IELTS Academic Reading Practice 11

 
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This reading practice simulates one part of the IELTS Academic Reading test. You should spend about twenty minutes on it. Read the passage and answer questions 15-28.

Questions 15-19

Do the following statements reflect the claims of the writer in the reading passage? In boxes 15-19 on your answer sheet, write

YES   if the statement reflects the claims of the writer
NO   if the statement contradicts the claims of the writer
NOT GIVEN   if it is impossible to say what the writer thinks about this

15. Research completed in 1982 found that in the United States soil erosion reduced the productivity of farmland by 20 percent.
16. By the mid-1980s, farmers in Denmark used twice as much fertiliser as they had in 1960.
17. Farm diversification increased in New Zealand after 1984.
18. Other countries, including the European Union, agreed with long-term benefit of ending subsidies.
19. The Uruguay Round agreements on trade will encourage more sustainable farming practices in the long term.
Questions 20-25

The reading passage has six sections, A-F.

Choose the correct heading for sections A-F from the list of headings below.

Write the correct number i-x in boxes 20-25 on your answer sheet.

List of Headings
  1. The probable effects of the new international trade agreement
  2. Word food output as a result of modern farming
  3. The effects of soil erosion on farming
  4. The effects of government policy in rich countries
  5. The management of the environment
  6. The effects of government policy in poor countries
  7. The environmental impact of farming
  8. Government policy on food output
  9. The prospects for world trade
  10. Movement of farming to developing countries

20. Section A
21. Section B
22. Section C
23. Section D
24. Section E
25. Section F
Questions 26-28

Complete the table using the list of words, A-I, below.

Agricultural  practice Environmental damage that may result
Soil erosion
Expansion of monoculture
Degraded water supply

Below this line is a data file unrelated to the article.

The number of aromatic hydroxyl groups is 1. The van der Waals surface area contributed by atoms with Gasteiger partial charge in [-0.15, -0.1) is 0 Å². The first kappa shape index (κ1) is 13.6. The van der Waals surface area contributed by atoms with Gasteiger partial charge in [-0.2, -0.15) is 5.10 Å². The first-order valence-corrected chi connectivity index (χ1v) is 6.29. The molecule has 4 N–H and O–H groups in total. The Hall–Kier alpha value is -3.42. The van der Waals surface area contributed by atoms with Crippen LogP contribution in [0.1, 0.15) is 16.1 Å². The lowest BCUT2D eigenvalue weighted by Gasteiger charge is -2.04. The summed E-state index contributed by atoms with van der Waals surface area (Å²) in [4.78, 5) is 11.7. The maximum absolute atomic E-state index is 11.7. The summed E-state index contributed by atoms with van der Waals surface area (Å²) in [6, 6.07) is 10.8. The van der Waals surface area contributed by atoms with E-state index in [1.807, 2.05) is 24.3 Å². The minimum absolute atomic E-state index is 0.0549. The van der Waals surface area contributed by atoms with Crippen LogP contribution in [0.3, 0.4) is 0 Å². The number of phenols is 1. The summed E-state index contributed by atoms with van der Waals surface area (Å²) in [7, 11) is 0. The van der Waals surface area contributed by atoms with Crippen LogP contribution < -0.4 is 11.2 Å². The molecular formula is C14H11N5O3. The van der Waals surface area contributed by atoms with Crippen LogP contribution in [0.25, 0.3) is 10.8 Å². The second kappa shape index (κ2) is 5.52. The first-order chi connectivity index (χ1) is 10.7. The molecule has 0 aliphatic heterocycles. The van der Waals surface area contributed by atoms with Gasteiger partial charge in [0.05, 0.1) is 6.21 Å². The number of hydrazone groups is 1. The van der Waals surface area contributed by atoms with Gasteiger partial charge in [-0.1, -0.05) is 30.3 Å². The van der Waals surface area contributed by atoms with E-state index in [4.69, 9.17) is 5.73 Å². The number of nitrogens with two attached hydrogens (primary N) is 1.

1. Soil erosion
  2. Clearing land for cultivation
  3. Increased use of chemical inputs
  4. Increased irrigation
  5. Disappearance of old plant varieties
  6. Insurance against pests and diseases
  7. More intensive farming
  8. Abandonment of fallow period
  9. Deforestation

Answer Sheet
1
2
3
4
5
6
7
8
9
10
11
12
13
14
15
N/A
16
N/A
17
N/A
18
N/A
19
N/A
20
N/A
21
N/A
22
N/A
23
N/A
24
N/A
25
N/A
26
N/A
27
N/A
28
N/A
29
N/A
30
N/A
31
N/A
32
N/A
33
N/A
34
N/A
35
N/A
36
N/A
37
N/A
38
N/A
39
N/A
40
N/A


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Environmental Management

Section A

The role of governments in environmental management is difficult but inescapable. Sometimes, the state tries to manage the resources it owns and does so badly. Often, however, governments act in an even more harmful way. They actually subsidize the exploitation and consumption of natural resources. A whole range of policies, from farm-price support to protection for coal-mining, do environmental damage and (often) make no economic sense. Scrapping them offers a two-fold bonus: a cleaner environment and a more efficient economy. Growth and environmentalism can actually go hand in hand if politicians have the courage to confront the vested interest that subsidies create.

Section B

No activity affects more of the earth's surface than farming. It shapes a third of the planet's land area, not counting Antarctica, and that amount of land is increasing. World food output per head rose by 4 percent between the 1970s and 1980s. This was mainly as a result of increases in yields from land already in cultivation, but it was also due to larger amounts of land being farmed. Higher yields were achieved by increased irrigation, better crop breeding, and doubling the use of pesticides and chemical fertilizers in the 1970s and 1980s.

Section C

All these activities may have damaging environmental impacts. For example, clearing land for agriculture is the single largest cause of deforestation. Additionally, chemical fertilisers and pesticides  may contaminate water supplies, while more intensive farming practices of constantly farming the land tend to exacerbate soil erosion. Finally, the spread of monoculture and use of high-yielding varieties of crops have been accompanied by the disappearance of old varieties of crops which might have provided some insurance against pests or diseases in the future. Soil erosion threatens the productivity of land in both rich and poor countries. The United States, which has taken the most precise measurements, discovered in 1982 that about one-fifth of its farmland was losing topsoil at a rate likely to diminish the soil's productivity. The country subsequently undertook a farming program aimed to  convert 11 percent of its agricultural land to meadows or forests. Meanwhile, topsoil in India and China is vanishing at a much faster rate than in the United States.

Section D